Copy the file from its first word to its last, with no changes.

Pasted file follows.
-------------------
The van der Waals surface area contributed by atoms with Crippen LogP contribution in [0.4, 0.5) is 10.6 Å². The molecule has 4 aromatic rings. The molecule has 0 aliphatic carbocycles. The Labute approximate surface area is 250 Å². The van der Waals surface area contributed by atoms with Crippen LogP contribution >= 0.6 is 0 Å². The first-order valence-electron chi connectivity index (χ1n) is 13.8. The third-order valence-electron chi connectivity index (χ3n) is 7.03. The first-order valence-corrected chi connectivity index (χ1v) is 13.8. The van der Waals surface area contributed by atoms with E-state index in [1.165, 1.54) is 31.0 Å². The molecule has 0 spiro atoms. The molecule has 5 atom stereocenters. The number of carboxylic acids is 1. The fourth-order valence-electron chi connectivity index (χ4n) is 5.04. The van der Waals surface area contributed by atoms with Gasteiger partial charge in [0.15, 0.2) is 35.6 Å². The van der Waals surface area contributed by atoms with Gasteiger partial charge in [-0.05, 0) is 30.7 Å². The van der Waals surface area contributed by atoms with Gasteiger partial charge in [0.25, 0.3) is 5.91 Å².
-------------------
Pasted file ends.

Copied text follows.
The van der Waals surface area contributed by atoms with Crippen LogP contribution in [0.4, 0.5) is 10.6 Å². The molecule has 4 aromatic rings. The molecule has 0 aliphatic carbocycles. The Labute approximate surface area is 250 Å². The van der Waals surface area contributed by atoms with Crippen LogP contribution >= 0.6 is 0 Å². The first-order valence-electron chi connectivity index (χ1n) is 13.8. The third-order valence-electron chi connectivity index (χ3n) is 7.03. The first-order valence-corrected chi connectivity index (χ1v) is 13.8. The van der Waals surface area contributed by atoms with E-state index in [1.165, 1.54) is 31.0 Å². The molecule has 0 spiro atoms. The molecule has 5 atom stereocenters. The number of carboxylic acids is 1. The fourth-order valence-electron chi connectivity index (χ4n) is 5.04. The van der Waals surface area contributed by atoms with Gasteiger partial charge in [0.15, 0.2) is 35.6 Å². The van der Waals surface area contributed by atoms with Gasteiger partial charge in [-0.05, 0) is 30.7 Å². The van der Waals surface area contributed by atoms with Gasteiger partial charge in [0.25, 0.3) is 5.91 Å².